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Preview – Desert Tech HTI

Photos by Iain Harrison and Straight 8

Desert Tech’s Own “Big Gun” Blurs the Line Between Precision Rifle and Portable Artillery

For some shooters, long range just doesn’t cut it. There are simply never enough foot-pounds or feet-per-second to satisfy these people. It’s a uniquely American dilemma and we, for one, admire those esoteric shooters and savvy engineers, pushing the very ragged edge of handheld ballistics. But where do you turn when you want something that flies like a fighter jet and hits like a freight train? Two words: Desert Tech.

The folks at DT are artisans of the bullpup rifle, particularly those who are intended to shoot far…very far. They’re a relatively young company, less than a decade old, but have excelled in their very narrow niche of extended-range bullpup bolt guns. Its product line is essentially three separate chassis systems available in a total of 13 calibers. That’s not a whole lot and, from a business viewpoint, there’s little margin for error. But Desert Tech is equal parts manufacturer and ballistic think tank. Its products offer innovative features and an über-long-range capability that few other gun makers can claim to match. To be perfectly blunt, DT’s weapons impress the hell out of us.

Living Out a Fantasy
The crown jewel in Desert Tech’s current lineup is its HTI — the Hard Target Interdiction rifle. It is a scaled-up version of its original rifle (the SRS) intended to push massive bullets to mile-plus ranges. It’s the biggest firearm that I’ve ever tested and, even though I’ve eschewed bullpup guns for the most part, I was pleasantly surprised and impressed by the HTI’s suite of features.

The HTI is available in four calibers: .375 CheyTac, .408 CheyTac, .416 Barrett, and .50 BMG. In the latter, the HTI is entirely capable of being employed as an anti-materiel rifle without missing a beat, and we wouldn’t be surprised if someone somewhere has purchased a squad’s worth of them for that purpose. Unfortunately due to time and ammo constraints, and a lack of enemy light armor in our A.O., we weren’t able to evaluate this particular capability. What we offer you instead is a brief but poignant long-distance accuracy evaluation.

Desert-Tech_rifle Desert-Tech_bullpup

We had a total of 40 rounds to put through this rifle — generously provided by Desert Tech. (Yes, the folks there make their own long-range ammo, as well. We’ll get back to that in a moment.) As most of our T&E’s go, 40 rounds is barely a break-in period. But, in the end, this turned out to be more than enough to give us a deep appreciation of this rifle’s potential. Once you purchase the HTI, chassis conversion kits are available through DT (and authorized dealers) and all that’s required is a bolt, barrel, and magazine change to go from one caliber to another. It’s not specifically billed by Desert Tech as a “quick change” system, but our experience was that it was pretty damn quick. We were able to do it in just a couple minutes — and that was while being hot, tired, and not exactly in a rush under the midday sun. Our test gun showed up in .375 CheyTac with a conversion set for .50 BMG. We had 20 rounds in each caliber to make our case.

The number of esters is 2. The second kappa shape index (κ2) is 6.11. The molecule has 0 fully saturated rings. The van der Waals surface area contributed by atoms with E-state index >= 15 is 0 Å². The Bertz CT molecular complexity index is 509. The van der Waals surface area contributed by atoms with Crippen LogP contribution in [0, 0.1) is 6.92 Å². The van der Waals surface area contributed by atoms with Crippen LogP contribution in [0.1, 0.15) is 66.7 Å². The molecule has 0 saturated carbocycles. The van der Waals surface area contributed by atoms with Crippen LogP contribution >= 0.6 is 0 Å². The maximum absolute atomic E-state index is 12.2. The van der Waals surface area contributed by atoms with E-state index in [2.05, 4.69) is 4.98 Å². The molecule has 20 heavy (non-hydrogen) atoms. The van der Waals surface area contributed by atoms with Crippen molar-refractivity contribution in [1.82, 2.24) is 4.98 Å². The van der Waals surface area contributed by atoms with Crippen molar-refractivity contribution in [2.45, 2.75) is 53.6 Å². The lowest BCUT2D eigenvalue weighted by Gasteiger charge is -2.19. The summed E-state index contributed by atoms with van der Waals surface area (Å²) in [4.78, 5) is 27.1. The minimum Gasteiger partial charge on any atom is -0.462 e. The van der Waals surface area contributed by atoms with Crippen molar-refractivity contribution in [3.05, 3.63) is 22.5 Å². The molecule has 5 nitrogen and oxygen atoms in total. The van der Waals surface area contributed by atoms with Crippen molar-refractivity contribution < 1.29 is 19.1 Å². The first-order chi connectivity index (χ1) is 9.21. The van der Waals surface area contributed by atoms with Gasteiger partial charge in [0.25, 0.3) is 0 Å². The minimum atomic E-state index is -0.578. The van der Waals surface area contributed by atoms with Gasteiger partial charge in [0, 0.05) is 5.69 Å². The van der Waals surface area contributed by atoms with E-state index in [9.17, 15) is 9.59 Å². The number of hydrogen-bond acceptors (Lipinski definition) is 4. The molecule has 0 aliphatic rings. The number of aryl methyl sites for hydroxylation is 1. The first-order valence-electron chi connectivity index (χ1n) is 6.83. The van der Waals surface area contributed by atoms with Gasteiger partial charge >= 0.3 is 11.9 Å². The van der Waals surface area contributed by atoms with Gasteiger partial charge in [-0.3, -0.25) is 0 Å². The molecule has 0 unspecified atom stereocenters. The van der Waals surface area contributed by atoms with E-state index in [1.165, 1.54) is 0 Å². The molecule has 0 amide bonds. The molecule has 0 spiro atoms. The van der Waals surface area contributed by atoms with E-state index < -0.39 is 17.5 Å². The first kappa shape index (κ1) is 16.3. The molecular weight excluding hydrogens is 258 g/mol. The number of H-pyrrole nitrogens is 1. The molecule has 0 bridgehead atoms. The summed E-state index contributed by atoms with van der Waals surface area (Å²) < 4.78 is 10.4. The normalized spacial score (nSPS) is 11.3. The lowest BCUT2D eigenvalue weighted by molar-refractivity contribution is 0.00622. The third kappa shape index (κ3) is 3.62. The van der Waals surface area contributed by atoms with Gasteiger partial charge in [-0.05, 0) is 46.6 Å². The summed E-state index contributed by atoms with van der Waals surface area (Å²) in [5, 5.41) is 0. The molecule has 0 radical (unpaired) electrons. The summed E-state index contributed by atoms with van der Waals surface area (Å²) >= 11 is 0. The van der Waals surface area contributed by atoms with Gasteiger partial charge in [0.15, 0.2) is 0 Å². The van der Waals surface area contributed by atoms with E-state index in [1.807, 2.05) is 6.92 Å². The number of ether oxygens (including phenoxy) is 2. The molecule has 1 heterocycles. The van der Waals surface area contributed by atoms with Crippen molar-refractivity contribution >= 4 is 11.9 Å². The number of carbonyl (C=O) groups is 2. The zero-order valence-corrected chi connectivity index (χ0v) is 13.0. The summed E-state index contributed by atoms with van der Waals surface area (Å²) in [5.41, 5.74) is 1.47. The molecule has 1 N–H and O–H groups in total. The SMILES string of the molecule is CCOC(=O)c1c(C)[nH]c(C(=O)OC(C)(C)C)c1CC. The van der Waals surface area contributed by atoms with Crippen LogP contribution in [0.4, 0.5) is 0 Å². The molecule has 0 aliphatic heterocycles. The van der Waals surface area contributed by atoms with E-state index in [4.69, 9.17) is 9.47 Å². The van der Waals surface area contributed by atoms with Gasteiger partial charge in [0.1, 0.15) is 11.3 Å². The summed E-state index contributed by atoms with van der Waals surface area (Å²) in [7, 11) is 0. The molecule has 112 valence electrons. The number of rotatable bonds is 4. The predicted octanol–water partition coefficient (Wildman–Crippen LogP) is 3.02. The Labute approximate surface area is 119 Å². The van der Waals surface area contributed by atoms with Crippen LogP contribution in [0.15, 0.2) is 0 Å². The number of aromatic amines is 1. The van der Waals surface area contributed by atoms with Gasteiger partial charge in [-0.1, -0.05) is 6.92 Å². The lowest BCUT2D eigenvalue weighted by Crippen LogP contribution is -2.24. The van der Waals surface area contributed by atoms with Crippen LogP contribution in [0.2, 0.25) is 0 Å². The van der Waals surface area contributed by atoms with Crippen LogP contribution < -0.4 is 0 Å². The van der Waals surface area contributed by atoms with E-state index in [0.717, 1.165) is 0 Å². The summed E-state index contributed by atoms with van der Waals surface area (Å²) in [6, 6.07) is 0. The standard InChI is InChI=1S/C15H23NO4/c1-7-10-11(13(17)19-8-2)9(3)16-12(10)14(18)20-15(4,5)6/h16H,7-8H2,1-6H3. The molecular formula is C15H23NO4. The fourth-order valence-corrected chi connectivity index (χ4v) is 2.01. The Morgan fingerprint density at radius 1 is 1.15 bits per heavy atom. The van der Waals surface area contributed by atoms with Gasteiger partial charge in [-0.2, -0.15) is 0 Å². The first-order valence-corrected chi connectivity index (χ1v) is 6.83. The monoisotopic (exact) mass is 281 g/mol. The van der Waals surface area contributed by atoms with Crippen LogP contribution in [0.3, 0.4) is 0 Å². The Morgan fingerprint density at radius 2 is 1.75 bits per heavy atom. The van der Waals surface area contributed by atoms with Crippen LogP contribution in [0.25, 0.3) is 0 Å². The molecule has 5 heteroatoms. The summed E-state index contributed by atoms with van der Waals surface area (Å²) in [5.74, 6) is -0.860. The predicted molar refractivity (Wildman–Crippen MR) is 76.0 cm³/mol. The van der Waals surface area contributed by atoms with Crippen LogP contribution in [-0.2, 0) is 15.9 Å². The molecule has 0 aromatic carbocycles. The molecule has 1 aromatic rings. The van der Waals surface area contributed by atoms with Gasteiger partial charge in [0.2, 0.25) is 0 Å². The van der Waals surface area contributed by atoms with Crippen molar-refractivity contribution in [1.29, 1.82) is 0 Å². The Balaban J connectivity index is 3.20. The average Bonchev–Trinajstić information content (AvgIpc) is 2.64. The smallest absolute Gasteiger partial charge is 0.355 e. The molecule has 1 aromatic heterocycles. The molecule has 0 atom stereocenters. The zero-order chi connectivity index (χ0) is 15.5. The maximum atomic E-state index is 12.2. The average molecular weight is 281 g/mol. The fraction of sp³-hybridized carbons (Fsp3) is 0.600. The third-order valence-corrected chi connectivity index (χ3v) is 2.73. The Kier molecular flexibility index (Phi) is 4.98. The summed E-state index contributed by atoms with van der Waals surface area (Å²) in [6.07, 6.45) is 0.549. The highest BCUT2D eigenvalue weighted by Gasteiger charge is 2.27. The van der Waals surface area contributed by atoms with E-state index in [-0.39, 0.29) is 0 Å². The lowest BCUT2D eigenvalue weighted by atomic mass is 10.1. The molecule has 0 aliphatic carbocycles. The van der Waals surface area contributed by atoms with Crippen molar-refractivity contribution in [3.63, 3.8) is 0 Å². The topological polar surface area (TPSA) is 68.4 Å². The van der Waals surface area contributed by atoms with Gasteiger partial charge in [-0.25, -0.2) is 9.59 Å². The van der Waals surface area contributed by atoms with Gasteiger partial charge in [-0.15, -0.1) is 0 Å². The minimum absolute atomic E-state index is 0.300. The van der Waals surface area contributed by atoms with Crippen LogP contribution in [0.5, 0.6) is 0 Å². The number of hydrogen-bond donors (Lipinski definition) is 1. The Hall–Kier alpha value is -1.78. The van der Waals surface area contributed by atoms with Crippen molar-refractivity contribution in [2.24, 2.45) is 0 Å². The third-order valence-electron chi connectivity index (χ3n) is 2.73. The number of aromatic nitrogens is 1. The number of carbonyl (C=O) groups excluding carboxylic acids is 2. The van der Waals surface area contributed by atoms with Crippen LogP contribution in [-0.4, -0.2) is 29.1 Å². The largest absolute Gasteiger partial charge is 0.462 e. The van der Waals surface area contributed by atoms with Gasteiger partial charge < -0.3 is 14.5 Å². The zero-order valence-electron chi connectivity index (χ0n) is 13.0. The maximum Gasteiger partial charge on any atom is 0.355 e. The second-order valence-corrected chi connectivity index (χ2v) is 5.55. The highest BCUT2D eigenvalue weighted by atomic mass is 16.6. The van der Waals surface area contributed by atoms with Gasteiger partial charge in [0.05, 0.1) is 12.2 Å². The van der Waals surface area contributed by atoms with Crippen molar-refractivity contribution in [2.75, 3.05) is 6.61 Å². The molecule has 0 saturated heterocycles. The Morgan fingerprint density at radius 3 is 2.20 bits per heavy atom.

Sticking ’Em Up, Knocking ’Em Down
We took the HTI to Cowtown Range in Arizona. It was one of the few ranges we could find within driving distance that has steel set up all the way out to 1,600 meters — the perfect place to let Desert Tech’s big boy stretch his legs out. We started with the .375 CheyTac. The DT ammo that came with our test gun consisted of a 352-grain open-tip boat tail slug that screams past the muzzle at 3,080 fps. A convenient DOPE (data on previous engagement) chart is included on the side of the box and this loading is listed as zero-drop out to 500 yards. Also, for those who are concerned, the 352-grain OTM projectile has a G1 coefficient of 0.89 and a G7 coefficient of 0.408.

In 20 rounds we were able to achieve hits at 573, 707, and 1,100 meters. Unfortunately we were DOPE’ing our gun on the fly against aggressive terrain with fish-tailing winds. As such, we were unable to reach out any further before running out of ammo. At the risk of sounding like a kiss-ass, I’m going to take a moment to say that our editor from the land of the Union Jack is an absolutely gifted spotter, and I would have been hard-pressed to get any of those hits without his wind calls. Furthermore, said editor says he had previously made an 1,800-meter shot with an HTI in this caliber at a media demo day. After running the HTI myself, and shooting alongside Iain, I will vouch that both shooter and rifle are well capable of such a feat.

Having exhausted our supply of .375 CheyTac ammo, and gotten a satisfying hit past the one-click line, we swapped calibers and snuggled in behind the .50 ….

desert-tech-prs-rifle

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